Review by Dan Odenwald
Rating: (1 out of 5)
Tuesday, 10/19/2004, 7:00 PM
Feature presentation, $9 at Lincoln Theatre
IN EVERY FILMMAKER is his first film. And, for many, that’s precisely where it should stay. The Ski Trip, a tedious and virtually joyless initial effort by writer/director/producer Maurice Jamal, is a hackneyed journey through the land of romantic comedy clichés, albeit with a cast of mostly black and Latino gay characters.
Jamal stars as Corey Brown, a lonely and frustrated cartoonist, who wakes up on his thirtieth birthday to find himself recently dumped, gaining weight and one unemployment check away from losing his apartment. Depressed and broken-hearted, Corey wants to hide in bed eating Krispy Kremes and watching reruns of Fat Albert.
Of course his rowdy group of friends (the flamboyant drag queen, the lesbian Latina, the slutty bartender, the pretty boy bimbo) will have none of it. They take him shopping, to the club, even for late-night pancakes at the diner. But Corey still laments the drama of his life. He’s tired of being single, on the prowl, caught up in the gay subculture. The cure for such ills? Road trip! So the gang piles into the car and heads to the Catskills for a winter holiday.
If any of this sounds even remotely intriguing, don’t be fooled. The film is a patchwork of decidedly unfunny scenes, employing all of the two-snaps, you-go-girl inanities that are supposed to be what? Gay film? The self-indulgent whining of the main character is so annoying that viewers couldn’t care less about his sad state. You think you got problems, Corey? Get a life!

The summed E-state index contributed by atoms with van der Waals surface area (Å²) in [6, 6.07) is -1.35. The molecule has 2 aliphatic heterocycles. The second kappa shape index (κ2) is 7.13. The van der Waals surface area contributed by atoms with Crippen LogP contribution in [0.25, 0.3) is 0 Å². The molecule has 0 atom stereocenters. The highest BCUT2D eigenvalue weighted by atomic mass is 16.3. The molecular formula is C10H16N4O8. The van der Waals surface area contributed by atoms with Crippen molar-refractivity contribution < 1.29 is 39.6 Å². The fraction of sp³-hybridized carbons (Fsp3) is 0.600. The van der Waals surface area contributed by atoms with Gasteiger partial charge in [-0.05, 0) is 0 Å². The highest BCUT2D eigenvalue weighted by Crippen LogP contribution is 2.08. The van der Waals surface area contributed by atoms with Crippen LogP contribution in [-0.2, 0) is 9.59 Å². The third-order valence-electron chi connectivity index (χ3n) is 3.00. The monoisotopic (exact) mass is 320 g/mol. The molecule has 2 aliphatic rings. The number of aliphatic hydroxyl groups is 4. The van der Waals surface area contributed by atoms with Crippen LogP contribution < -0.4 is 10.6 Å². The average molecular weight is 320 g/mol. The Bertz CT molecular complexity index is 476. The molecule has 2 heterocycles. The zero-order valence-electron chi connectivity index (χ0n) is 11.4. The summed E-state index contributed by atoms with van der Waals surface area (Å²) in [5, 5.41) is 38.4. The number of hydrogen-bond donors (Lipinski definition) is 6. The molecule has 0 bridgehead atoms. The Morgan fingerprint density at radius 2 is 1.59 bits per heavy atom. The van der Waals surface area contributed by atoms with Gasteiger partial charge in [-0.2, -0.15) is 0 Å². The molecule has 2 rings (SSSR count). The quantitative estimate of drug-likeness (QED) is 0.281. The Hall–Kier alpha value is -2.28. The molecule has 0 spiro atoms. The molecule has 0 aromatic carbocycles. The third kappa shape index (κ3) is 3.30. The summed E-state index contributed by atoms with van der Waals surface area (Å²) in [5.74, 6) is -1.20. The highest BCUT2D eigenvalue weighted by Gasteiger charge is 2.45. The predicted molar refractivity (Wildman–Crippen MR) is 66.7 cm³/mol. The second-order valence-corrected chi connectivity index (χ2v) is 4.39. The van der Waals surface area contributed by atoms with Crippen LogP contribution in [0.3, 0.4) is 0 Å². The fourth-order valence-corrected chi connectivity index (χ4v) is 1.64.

What in the end shines in this shabby rough draft is a soundtrack to die for: Destiny’s Child, Lil’ Kim, Missy. If it weren’t for the music, wellÂ… Even the film’s name is nonsensical. No ones skis in The Ski Trip. They don’t even talk about it.
It’s a disappointing effort for Jamal, a lead writer on Dave Chapelle’s often wonderful show on Comedy Central. Too bad he couldn’t tap into the biting wit of that show to infuse some much needed edginess into his film. Instead, viewers are treated to an insipid screenplay complete with a dramatic meltdown, redemption, and even a pregnancy or two.
Anyone who’s ever wanted to write a novel has surely heard the following advice: Write it, burn it, then write another one. It’s advice Jamal would be wise to heed.
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